ideological critics among the whites. And in a place like Britain or in Western Europe certainly in the Soviet bloc. But it's. I think the race is the business of the United States is distinctly different from the kind of racism we've been talking about. American Negroes and the old fashioned way I'm still referring to that I don't know that black is a currently fashionable term but they have been in this country so long and there's been so little recent immigration there really been no influx of color of black people into this country and almost 200 years or over 100 years and slavery was halted in the importation of slaves so used. So I think that the American blacks are far more assimilated culturally than the kind of argument that goes on these days political and otherwise would indicate. And back despite all of the difficulties and I don't. Don't discount them in a very really
threat of violence. Most of our major cities which has a rude and racist feeling both white and black is not anything to be dismissed as quite serious but I have an idea and I'm pretty optimistic that this is a transitional but uses could be called a part of the American Blacks revolution of rising expectations and he is realizing many expectations it would have been almost unthinkable even 20 years ago when this country has been a complete rewriting of the Constitution and the period of about 20 years in the favor of the black minority knocking down and I think quite effectively knocking down most of the last legal barriers to an integrated society. And many of the defacto barriers are also coming down I think for at least middle class negroes and for all these reasons it seems to me that we we may be doing a rather remarkable job of
genuine assimilation into the larger culture perhaps a majority of Negroes at the same time a minority of maybe a small majority. Are still arguing that they are hopelessly repressed by the whites of society and that only some kind of separation will lead poured into an all black community. Can't secure their necessary well-being. It is Europe. Is it your observation was Rushmore that in Africa the African peoples identify strongly with the American Negroes. Or do they regard these American black citizens as more Americans than fellow Africans that are saying. Well I suppose and I know not much about this from my own experience I have never been in black Africa but my impression is that the issue of repression of blacks in the United States is primarily symbolic. That and any point of actual contact with American Negroes going into black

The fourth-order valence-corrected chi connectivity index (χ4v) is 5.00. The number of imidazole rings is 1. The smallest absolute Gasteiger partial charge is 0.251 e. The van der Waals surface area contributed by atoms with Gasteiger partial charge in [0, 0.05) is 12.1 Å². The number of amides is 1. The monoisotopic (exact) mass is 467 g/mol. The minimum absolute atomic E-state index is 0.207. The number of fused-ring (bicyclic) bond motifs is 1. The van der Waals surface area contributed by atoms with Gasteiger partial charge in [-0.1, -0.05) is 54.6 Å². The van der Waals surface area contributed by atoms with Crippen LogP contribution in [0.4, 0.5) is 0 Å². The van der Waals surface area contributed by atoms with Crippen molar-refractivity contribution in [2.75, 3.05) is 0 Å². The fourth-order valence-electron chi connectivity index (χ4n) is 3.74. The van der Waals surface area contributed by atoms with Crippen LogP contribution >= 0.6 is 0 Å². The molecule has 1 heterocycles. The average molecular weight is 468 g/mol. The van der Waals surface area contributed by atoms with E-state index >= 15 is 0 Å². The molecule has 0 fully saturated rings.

African or black Africans coming to the United States that there is an immediate difference and that this is very visible and it actually it turns out for all the reasons I've just been stating about the cultural assimilation very little empathy really between a black African coming out of these tribal culture with these separate language and cultural background. And that of an American Black whose background while it was in many cases did embody some degree of repression was still essentially that of the white community. Their standard mores language religion dress all of that is not really different in kind from that the word that pervades the white middle class community. So I think there is a very different a very distinct difference between blacks African blacks and American blacks has been charged by some of our own people that some of America's foreign policy is
basically races that is based on and attempts to protect the position the status of the whites of the world as against the non-whites for example our policy in South Africa. Do you feel that that's a fair criticism. And does racism affect our foreign policy. I think that the effect of our foreign policy in many instances becomes in a sense racist. I don't think that's a major motivation and setting it up I would think that the primary reason that we maintain the relationship we do in to that extent support an obvious racist regime in South Africa is more economic and expedient and political than it is based on some kind of sympathy with that attitude as a matter of fact I would say the prevailing average typical American attitude is unsympathetic to South Africa in regard to raze that is that we I think have